AMERICAN LEAGUE DIVISION SERIES – GAME 4
YANKEES 10, TIGERS 1
When the Detroit Tigers traded Curtis Granderson to the New York Yankees in 2009 they never could have envisioned how badly the principal in that trade would come back to the Motor City to haunt them.
With the Tigers needing only one victory to advance to the ALCS in front of sellout crowd of 43,527 at Comerica Park on Tuesday night, Granderson made two spectacular highlight-reel catches and drove in a key run early to back the solid pitching of A.J. Burnett as the Yankees staved off elimination with a decisive thrashing of the Tigers.
For Burnett (1-0), the night was sweet redemption from past postseason failures and the travails of two very bad regular seasons. Burnett was not even scheduled to start in this series before rain forced a suspension of Game 1. Coming off a season in which he was 11-11 with a 5.15 ERA, Yankee fans had there hearts in their throats in the opening frame as Burnett, almost true to expected form, walked the bases loaded with two outs and Don Kelly heading to the dish.
After Burnett fell behind 1-0, Granderson’s grandiose evening in the city where he started his career began. Kelly laced a sharp line-drive that was heading right over Granderson’s head in centerfield. Granderson first took a step in and then retreated, spun his head around, extended his glove as high as he could and corralled the ball in the tip of the webbing of his glove to save three runs from scoring.
From that moment on Burnett was a different pitcher. Other than giving up a solo home run to Victor Martinez to lead off the fourth, Burnett was able to command the strike zone with his fastball and unleash his deadly curveball to keep the Tigers off balance.
Burnett gave up only four hits and, despite walking four batters, he struck out three in 5 2/3 innings. It was Burnett’s first postseason victory for the Yankees since his scintillating shutout of the Philadelphia Phillies in Game 2 of the 2009 World Series. The road from an anathema to a postseason savior has been a very long one for the 34-year-old right-hander.
Granderson’s catch also seemed to spark the offense, which was oddly dormant for the last two innings on Monday and the first two innings against Tigers starter Rick Porcello (0-1).
Pocello opened the third by hitting designated hitter Jorge Posada with an 0-1 pitch. Russell Martin followed with the Yankees’ first hit.
One out later, Derek Jeter laced a double over the head of Austin Jackson (who the Tigers acquired from the Yankees in the Granderson deal) off the base of the centerfield wall that scored Posada easily. But Martin had to slide to the extreme outside of the plate and reach back with his left hand to avoid the relay throw from Jhonny Peralta and the swipe tag of catcher Alex Avila.
After Martinez’s home run that sliced the lead to 2-1, the Yankees added to their margin in the fourth off Porcello.
Martin opened the frame with a another single. Instead of laying down a sacrifice bunt to move Martin, Gardner fooled the Tigers and sliced an opposite field single to left.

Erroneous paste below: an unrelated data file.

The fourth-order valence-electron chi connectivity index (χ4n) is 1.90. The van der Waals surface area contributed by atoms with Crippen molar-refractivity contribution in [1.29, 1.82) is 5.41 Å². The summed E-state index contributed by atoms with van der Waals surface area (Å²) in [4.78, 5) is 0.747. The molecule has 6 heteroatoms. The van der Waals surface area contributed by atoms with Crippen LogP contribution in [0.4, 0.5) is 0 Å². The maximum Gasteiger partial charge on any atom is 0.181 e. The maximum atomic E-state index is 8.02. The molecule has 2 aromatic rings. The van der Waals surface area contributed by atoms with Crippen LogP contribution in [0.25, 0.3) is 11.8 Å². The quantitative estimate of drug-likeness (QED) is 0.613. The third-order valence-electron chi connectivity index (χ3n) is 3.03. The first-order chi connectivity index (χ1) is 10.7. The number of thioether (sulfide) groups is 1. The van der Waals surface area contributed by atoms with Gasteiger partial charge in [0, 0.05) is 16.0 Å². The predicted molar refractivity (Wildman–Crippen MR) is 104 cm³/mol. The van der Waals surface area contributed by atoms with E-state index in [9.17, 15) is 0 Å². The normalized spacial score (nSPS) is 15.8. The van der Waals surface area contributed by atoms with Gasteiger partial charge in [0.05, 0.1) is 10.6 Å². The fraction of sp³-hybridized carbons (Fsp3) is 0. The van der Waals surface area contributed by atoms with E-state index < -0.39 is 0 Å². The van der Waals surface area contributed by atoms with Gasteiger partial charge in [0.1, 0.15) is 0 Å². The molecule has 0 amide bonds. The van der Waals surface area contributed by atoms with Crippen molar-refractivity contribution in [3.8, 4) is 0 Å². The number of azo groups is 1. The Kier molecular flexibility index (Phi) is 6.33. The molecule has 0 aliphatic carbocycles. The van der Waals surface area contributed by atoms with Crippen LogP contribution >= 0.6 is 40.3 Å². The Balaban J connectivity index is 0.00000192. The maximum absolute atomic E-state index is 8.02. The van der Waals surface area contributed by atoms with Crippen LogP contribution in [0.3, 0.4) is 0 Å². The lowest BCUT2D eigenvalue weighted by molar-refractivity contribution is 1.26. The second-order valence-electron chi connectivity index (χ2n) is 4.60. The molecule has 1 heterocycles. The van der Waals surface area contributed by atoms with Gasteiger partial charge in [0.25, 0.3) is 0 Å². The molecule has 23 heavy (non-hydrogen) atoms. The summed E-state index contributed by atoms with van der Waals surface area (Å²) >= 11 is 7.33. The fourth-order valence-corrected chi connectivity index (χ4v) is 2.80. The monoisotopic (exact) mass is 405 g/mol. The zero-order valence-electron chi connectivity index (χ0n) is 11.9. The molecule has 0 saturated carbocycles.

Jeter then botched a sacrifice bunt by hitting the ball right back to Porcello, who turned and forced Martin at third.
But Granderson bailed out Jeter and the Yankees by lacing a double off the wall in centerfield to score Gardner and advance Jeter to third. After Robinson Cano was walked intentionally to load the bases, Alex Rodriguez drove in his third run of the series without the benefit of a hit with a sacrifice fly to deep center.
Energized by a 4-1 lead, Burnett was able to keep the Tigers off the board and he was removed in the sixth inning after he gave up a two-out single to Kelly.
Rafael Soriano came in to relieve Burnett with Peralta strolling to the plate.
Peralta turned on Soriano’s first offering and lofted a high fly ball into the gap in left-center. That is when Granderson came back to take another giant bite out of the hand of the team that once fed him.
Granderson raced into left-center and laid out his body in a full dive and caught the ball again in the tip of the webbing in a play that easily outshone the multi-run-saving catch he made in the first inning. Tiger players and Tiger fans watched stunned as the centerfielder they once cheered and loved had come back to put a nice leather-laced dagger in their collective hearts.
While Soriano, Phil Hughes and Boone Logan pitched no-hit ball the rest of the way, the Yankees’ offense unleashed a torrent of hits on the Tigers’ bullpen to ensure that any thoughts of a Tiger comeback was futile.
The Yankees ripped former teammate Phil Coke (who was also part of the Granderson trade), poor mistreated Al Alburquerque, Daniel Schlereth and Ryan Perry for six runs on seven hits as they sent 11 batters to the plate in a 35-minute eighth inning.
The Tigers did really get generous when Alburquerque balked in a run and Schlereth uncorked a wild pitch to allow another run to score.
Cano capped off the inning with a two-run single that pushed the margin to 10-1, marking the most runs the Yankees have scored in an ALDS game.
By that time, most of the Tiger faithful had abandoned their playoff seats and headed home, which is where they will have to watch the fate of their team in Game 5 on Thursday night at Yankee Stadium.
With Granderson’s support in the field and with his bat, the night truly belonged to Burnett, however.
Manager Joe Girardi said it best: “I was proud of what he did. In a must-win situation for us, he pitched one of his best games of the year.”